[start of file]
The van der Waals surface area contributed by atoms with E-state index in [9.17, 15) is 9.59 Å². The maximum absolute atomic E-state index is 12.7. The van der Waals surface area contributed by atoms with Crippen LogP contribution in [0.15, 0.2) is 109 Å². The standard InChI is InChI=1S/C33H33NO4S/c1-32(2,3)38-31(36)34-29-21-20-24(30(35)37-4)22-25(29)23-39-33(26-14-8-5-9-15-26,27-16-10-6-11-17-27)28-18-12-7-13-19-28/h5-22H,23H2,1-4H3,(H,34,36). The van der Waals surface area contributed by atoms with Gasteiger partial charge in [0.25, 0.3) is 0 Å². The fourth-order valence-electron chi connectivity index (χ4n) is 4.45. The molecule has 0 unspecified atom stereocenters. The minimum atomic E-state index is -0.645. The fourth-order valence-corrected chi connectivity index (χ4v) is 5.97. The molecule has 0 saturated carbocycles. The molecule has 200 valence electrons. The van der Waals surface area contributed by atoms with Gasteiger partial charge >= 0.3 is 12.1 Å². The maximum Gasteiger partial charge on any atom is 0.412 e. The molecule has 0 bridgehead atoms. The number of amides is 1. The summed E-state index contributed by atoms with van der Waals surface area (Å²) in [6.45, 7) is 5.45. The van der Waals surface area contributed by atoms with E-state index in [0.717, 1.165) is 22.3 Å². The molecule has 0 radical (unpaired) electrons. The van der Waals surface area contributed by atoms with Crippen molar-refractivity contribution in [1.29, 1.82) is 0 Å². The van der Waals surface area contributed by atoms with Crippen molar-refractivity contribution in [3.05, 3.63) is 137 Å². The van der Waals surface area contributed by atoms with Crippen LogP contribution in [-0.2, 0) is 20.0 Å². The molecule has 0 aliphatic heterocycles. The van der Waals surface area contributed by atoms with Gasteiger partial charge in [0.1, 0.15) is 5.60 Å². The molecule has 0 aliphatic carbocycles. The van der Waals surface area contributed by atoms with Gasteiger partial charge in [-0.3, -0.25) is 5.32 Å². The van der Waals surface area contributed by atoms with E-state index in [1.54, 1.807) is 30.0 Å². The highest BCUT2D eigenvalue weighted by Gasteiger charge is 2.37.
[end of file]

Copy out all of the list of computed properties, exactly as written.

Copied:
The van der Waals surface area contributed by atoms with E-state index in [9.17, 15) is 9.59 Å². The maximum absolute atomic E-state index is 12.7. The van der Waals surface area contributed by atoms with Crippen LogP contribution in [0.15, 0.2) is 109 Å². The standard InChI is InChI=1S/C33H33NO4S/c1-32(2,3)38-31(36)34-29-21-20-24(30(35)37-4)22-25(29)23-39-33(26-14-8-5-9-15-26,27-16-10-6-11-17-27)28-18-12-7-13-19-28/h5-22H,23H2,1-4H3,(H,34,36). The van der Waals surface area contributed by atoms with Gasteiger partial charge in [0.25, 0.3) is 0 Å². The fourth-order valence-electron chi connectivity index (χ4n) is 4.45. The molecule has 0 unspecified atom stereocenters. The minimum atomic E-state index is -0.645. The fourth-order valence-corrected chi connectivity index (χ4v) is 5.97. The molecule has 0 saturated carbocycles. The molecule has 200 valence electrons. The van der Waals surface area contributed by atoms with Gasteiger partial charge >= 0.3 is 12.1 Å². The maximum Gasteiger partial charge on any atom is 0.412 e. The molecule has 0 bridgehead atoms. The number of amides is 1. The summed E-state index contributed by atoms with van der Waals surface area (Å²) in [6.45, 7) is 5.45. The van der Waals surface area contributed by atoms with E-state index in [0.717, 1.165) is 22.3 Å². The molecule has 0 radical (unpaired) electrons. The van der Waals surface area contributed by atoms with Crippen molar-refractivity contribution in [1.29, 1.82) is 0 Å². The van der Waals surface area contributed by atoms with Crippen molar-refractivity contribution in [3.05, 3.63) is 137 Å². The van der Waals surface area contributed by atoms with Crippen LogP contribution in [-0.2, 0) is 20.0 Å². The molecule has 0 aliphatic heterocycles. The van der Waals surface area contributed by atoms with Gasteiger partial charge in [0.1, 0.15) is 5.60 Å². The molecule has 0 aliphatic carbocycles. The van der Waals surface area contributed by atoms with Gasteiger partial charge in [-0.3, -0.25) is 5.32 Å². The van der Waals surface area contributed by atoms with E-state index in [1.54, 1.807) is 30.0 Å². The highest BCUT2D eigenvalue weighted by Gasteiger charge is 2.37.